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Grunt support

This buildpack uses the official Node.js buildpack refactoring called "diet" (faster compilation), and incorporate installation of compass and auto-execution of grunt.

The command that runs is grunt heroku.

Heroku Buildpack for Node.js

This is a Heroku buildpack for Node.js apps. It will detect your app as Node.js if it has a package.json file in the root. It uses npm to install your dependencies, and vendors a version of the Node.js runtime into your slug.

If you specify a version of node in the engines field of your package.json, the buildpack will attempt to find the specified version on and download it from our S3 caching proxy.

If you don't specify a version of node, the latest stable version will be used.

About this Refactor

This branch of the buildpack is intended to replace the official Node.js buildpack once it has been tested by some users. To use this buildpack for your node app, simply change your BUILDPACK_URL config var and push your app to heroku.

heroku config:set BUILDPACK_URL= -a my-node-app
git commit -am "fakeout" --allow-empty
git push heroku

Here's a summary of the differences between the current official buildpack and this diet fork version:

The old buildpack:

  • Contains a lot of code for compiling node and npm binaries and moving them to S3. This code is orthogonal to the core function of the buildpack, and is only used internally by Node maintainers at Heroku.
  • Downloads and compiles node and npm separately.
  • Requires manual intervention each time a new version of node or npm is released.
  • Does not support pre-release versions of node.
  • Uses SCONS to support really old versions of node and npm.
  • Maintains S3 manifests of our hand-compiled versions of node and npm.
  • Does not cache anything.

The new buildpack:

  • Uses the latest stable version of node and npm by default.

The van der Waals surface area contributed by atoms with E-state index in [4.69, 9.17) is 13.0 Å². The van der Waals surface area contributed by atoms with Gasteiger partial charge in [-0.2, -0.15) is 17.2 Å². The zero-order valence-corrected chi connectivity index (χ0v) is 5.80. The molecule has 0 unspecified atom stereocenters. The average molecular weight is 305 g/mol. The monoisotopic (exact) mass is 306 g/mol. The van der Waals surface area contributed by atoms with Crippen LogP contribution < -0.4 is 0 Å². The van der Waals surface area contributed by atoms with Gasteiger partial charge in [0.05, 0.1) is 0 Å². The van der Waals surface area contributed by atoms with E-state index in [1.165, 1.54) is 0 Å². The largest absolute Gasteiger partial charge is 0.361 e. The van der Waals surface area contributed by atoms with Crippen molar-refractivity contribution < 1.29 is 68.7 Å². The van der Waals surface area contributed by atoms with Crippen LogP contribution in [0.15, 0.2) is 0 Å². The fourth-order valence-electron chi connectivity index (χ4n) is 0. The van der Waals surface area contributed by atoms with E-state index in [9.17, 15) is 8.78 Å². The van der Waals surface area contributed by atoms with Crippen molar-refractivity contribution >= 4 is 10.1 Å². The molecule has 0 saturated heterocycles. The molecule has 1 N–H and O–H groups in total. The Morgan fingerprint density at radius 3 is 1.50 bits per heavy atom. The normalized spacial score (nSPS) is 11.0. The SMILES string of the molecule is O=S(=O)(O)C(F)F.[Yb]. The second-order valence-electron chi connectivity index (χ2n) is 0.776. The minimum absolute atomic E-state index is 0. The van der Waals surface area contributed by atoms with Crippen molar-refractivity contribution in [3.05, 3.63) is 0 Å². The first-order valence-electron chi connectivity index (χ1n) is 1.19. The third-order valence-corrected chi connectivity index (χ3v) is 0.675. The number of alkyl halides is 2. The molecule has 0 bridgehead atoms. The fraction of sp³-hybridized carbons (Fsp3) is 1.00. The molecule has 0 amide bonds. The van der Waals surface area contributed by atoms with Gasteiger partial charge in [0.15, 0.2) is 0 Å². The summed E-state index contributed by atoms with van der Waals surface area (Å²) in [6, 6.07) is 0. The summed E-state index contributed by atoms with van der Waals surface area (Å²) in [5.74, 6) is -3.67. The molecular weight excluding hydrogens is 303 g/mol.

• Allows any recent version of node to be used, including pre-release versions, as soon as they become available on
  • Uses the version of npm that comes bundled with node instead of downloading and compiling them separately. npm has been bundled with node since v0.6.3 (Nov 2011). This effectively means that node versions <0.6.3 are no longer supported, and that the engines.npm field in package.json is now ignored.
  • Makes use of an s3 caching proxy of for faster downloads of the node binaries.
  • Makes fewer HTTP requests when resolving node versions.
  • Uses an updated version of node-semver for dependency resolution.
  • No longer depends on SCONS.
  • Caches the node_modules directory across builds.
  • Runs npm prune after restoring cached modules, to ensure that any modules formerly used by your app aren't needlessly installed and/or compiled.

This fork:

  • Allows you to configure the location of the application inside the project
  • Allows you to specify the npm command to run.


For more information about buildpacks and Node.js, see these Dev Center articles:

Specific to this fork

This fork can take an additional config file which allows you to specify where to find the package.json. The gruntfile (grunt.js, Gruntfile.js, must be in the same directory. The config file should be .heroku_config and located in the root of your project.

Example .heroku_config file:

export NODE_WORKING_DIRECTORY='/console'
export NPM_COMMAND='npm install'
  • NODE_WORKING_DIRECTORY- The location from the root of your project where you can find the package.json and gruntfile (grunt.js, Gruntfile.js, If it is not specified it will look in the root of your application. The string value is just appended to the value that is passed to the bin/compile and bin/detect scripts, so be sure to prefix it with a forward slash.
  • NPM_COMMAND - The command that should be run to setup your dependencies. It defaults to npm install --production if you do not specify anything. We eval this string, so procede with caution.

These commands are all executed from the directory you specify with NODE_WORKING_DIRECTORY, and you can access the current location using $build_dir.


To make changes to this buildpack, fork it on Github. Push up changes to your fork, then create a new Heroku app to test it, or configure an existing app to use your buildpack:

# Create a new Heroku app that uses your buildpack
heroku create --buildpack <your-github-url>

# Configure an existing Heroku app to use your buildpack
heroku config:set BUILDPACK_URL=<your-github-url>

# You can also use a git branch!
heroku config:set BUILDPACK_URL=<your-github-url>#your-branch

For more detailed information about testing buildpacks, see